Wearing the wrong size AirPods tips for your ears may contribute to ear pain. If your AirPods don’t sit comfortably in your ears, you might want to switch out your tips to the next size down.

Apple’s AirPods Pro model comes standard with small, medium, and large-sized ear tips. Standard AirPods only come with medium-sized ear tips, but small and large-size tips can be purchased separately online.

Solution: Try switching the size of your AirPods tips or purchase tips with extra padding

Try experimenting with the different sizes of AirPods tips until you find the one that works the best for you. Apple’s wireless products also come with a tool you can use called the Ear Tip Fit Test. It’s designed to help you find the right size.

You can also purchase additional padding for your AirPods to make them more comfortable. Silicon or foam covers for your earbuds may provide a better wearing and listening experience.

Purchase foam air tips for your AirPods.
Purchase silicone earbud covers for your AirPods.

Healthline

You’re using your AirPods for too long before taking them out

Using AirPods for over 90 minutes at a time may result in aching pain. The cartilage in your ears simply isn’t meant to hold something nestled inside for hours at a time. Using earbuds for too long can cause your ears to start to hurt.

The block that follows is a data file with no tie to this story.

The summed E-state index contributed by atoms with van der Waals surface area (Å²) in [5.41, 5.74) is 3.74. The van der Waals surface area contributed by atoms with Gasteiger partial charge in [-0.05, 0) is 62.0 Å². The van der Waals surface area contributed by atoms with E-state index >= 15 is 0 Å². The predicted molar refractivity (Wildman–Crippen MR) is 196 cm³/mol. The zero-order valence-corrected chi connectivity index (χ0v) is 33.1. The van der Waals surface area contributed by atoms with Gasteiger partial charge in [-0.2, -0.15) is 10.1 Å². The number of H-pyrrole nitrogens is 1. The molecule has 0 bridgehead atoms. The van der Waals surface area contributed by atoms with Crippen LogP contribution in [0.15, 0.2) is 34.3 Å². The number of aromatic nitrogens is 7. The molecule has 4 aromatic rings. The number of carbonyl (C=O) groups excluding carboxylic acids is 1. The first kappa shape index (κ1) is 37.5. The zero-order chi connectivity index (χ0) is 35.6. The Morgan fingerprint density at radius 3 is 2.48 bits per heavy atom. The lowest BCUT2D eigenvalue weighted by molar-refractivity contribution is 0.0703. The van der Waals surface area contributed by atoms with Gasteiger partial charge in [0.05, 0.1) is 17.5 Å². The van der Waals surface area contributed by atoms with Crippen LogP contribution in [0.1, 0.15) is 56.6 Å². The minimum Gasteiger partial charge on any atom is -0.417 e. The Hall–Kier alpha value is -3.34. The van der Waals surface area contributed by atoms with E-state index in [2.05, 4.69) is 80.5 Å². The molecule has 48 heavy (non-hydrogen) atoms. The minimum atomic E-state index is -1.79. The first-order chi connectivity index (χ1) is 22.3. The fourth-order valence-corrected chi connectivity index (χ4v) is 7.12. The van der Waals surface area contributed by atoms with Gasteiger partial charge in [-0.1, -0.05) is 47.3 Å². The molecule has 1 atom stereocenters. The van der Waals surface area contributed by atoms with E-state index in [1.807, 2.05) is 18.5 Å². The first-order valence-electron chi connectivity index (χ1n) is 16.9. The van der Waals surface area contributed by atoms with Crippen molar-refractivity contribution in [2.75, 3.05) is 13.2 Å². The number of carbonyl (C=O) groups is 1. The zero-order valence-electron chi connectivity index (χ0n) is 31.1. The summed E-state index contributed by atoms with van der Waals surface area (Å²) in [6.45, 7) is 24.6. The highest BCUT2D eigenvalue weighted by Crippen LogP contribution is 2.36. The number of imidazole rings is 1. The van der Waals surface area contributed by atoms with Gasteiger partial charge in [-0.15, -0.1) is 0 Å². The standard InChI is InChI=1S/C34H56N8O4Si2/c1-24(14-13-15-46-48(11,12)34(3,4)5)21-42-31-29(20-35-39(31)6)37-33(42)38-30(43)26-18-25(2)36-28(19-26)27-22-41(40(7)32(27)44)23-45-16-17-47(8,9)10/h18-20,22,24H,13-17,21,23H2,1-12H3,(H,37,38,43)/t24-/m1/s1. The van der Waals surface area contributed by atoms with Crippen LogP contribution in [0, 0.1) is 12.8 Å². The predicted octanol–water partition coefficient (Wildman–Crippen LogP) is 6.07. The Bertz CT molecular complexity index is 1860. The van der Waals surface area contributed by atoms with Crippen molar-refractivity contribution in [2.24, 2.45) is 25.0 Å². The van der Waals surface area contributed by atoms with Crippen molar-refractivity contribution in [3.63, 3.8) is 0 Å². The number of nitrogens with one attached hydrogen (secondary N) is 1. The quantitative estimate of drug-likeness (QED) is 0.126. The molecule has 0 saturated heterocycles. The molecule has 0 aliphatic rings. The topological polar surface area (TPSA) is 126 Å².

Solution: Take a break from your AirPods

Remember to give your ears a break after every 90 minutes of AirPods use. Remove the AirPods, give your ears a gentle massage, and let them rest for at least 5 to 10 minutes before reinserting. Rest your ears for a longer period of time if you still feel pain.

Healthline

If there isn’t a solution that works for you, you may need to switch from AirPods to another kind of headphones. Different kinds of headphones might be more comfortable for the shape of your ears and your sensitivity to sound.

Traditional padded headphones

Padded headphones that are attached with a wire or headband aren’t going anywhere. The listening experience of these types of headphones is just as good as AirPods, and they can provide a more comfortable option if AirPods regularly cause pain when you wear them.